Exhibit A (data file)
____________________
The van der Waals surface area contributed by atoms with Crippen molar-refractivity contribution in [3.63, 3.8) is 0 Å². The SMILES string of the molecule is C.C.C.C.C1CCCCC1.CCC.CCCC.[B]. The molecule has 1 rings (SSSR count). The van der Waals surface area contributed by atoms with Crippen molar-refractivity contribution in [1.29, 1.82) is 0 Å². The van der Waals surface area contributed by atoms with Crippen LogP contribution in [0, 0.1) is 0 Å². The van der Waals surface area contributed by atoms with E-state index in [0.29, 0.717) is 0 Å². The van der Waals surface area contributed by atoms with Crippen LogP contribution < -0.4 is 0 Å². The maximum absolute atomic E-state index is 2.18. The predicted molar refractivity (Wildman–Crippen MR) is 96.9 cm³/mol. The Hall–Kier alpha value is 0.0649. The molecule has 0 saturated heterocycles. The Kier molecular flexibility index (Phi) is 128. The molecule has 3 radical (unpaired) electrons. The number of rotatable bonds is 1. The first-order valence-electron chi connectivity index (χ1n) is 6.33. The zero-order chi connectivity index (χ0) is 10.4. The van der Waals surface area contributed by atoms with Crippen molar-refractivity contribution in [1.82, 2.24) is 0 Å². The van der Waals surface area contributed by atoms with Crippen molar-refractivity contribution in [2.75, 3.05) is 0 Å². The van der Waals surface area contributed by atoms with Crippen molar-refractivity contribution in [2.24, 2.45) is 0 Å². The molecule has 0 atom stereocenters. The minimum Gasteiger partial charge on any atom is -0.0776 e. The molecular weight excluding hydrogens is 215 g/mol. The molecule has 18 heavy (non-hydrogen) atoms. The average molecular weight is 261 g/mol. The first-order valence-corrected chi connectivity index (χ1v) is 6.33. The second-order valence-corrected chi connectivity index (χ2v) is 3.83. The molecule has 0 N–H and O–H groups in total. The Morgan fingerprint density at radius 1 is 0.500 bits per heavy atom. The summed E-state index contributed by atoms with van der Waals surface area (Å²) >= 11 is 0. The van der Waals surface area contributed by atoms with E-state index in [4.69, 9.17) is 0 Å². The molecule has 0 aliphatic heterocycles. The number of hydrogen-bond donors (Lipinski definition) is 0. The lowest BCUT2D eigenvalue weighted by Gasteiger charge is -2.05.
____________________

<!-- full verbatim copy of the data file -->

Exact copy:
The van der Waals surface area contributed by atoms with Crippen molar-refractivity contribution in [3.63, 3.8) is 0 Å². The SMILES string of the molecule is C.C.C.C.C1CCCCC1.CCC.CCCC.[B]. The molecule has 1 rings (SSSR count). The van der Waals surface area contributed by atoms with Crippen molar-refractivity contribution in [1.29, 1.82) is 0 Å². The van der Waals surface area contributed by atoms with Crippen LogP contribution in [0, 0.1) is 0 Å². The van der Waals surface area contributed by atoms with E-state index in [0.29, 0.717) is 0 Å². The van der Waals surface area contributed by atoms with Crippen LogP contribution < -0.4 is 0 Å². The maximum absolute atomic E-state index is 2.18. The predicted molar refractivity (Wildman–Crippen MR) is 96.9 cm³/mol. The Hall–Kier alpha value is 0.0649. The molecule has 0 saturated heterocycles. The Kier molecular flexibility index (Phi) is 128. The molecule has 3 radical (unpaired) electrons. The number of rotatable bonds is 1. The first-order valence-electron chi connectivity index (χ1n) is 6.33. The zero-order chi connectivity index (χ0) is 10.4. The van der Waals surface area contributed by atoms with Crippen molar-refractivity contribution in [1.82, 2.24) is 0 Å². The van der Waals surface area contributed by atoms with Crippen molar-refractivity contribution in [2.75, 3.05) is 0 Å². The van der Waals surface area contributed by atoms with Crippen molar-refractivity contribution in [2.24, 2.45) is 0 Å². The molecule has 0 atom stereocenters. The minimum Gasteiger partial charge on any atom is -0.0776 e. The molecular weight excluding hydrogens is 215 g/mol. The molecule has 18 heavy (non-hydrogen) atoms. The average molecular weight is 261 g/mol. The first-order valence-corrected chi connectivity index (χ1v) is 6.33. The second-order valence-corrected chi connectivity index (χ2v) is 3.83. The molecule has 0 N–H and O–H groups in total. The Morgan fingerprint density at radius 1 is 0.500 bits per heavy atom. The summed E-state index contributed by atoms with van der Waals surface area (Å²) >= 11 is 0. The van der Waals surface area contributed by atoms with E-state index in [4.69, 9.17) is 0 Å². The molecule has 0 aliphatic heterocycles. The number of hydrogen-bond donors (Lipinski definition) is 0. The lowest BCUT2D eigenvalue weighted by Gasteiger charge is -2.05.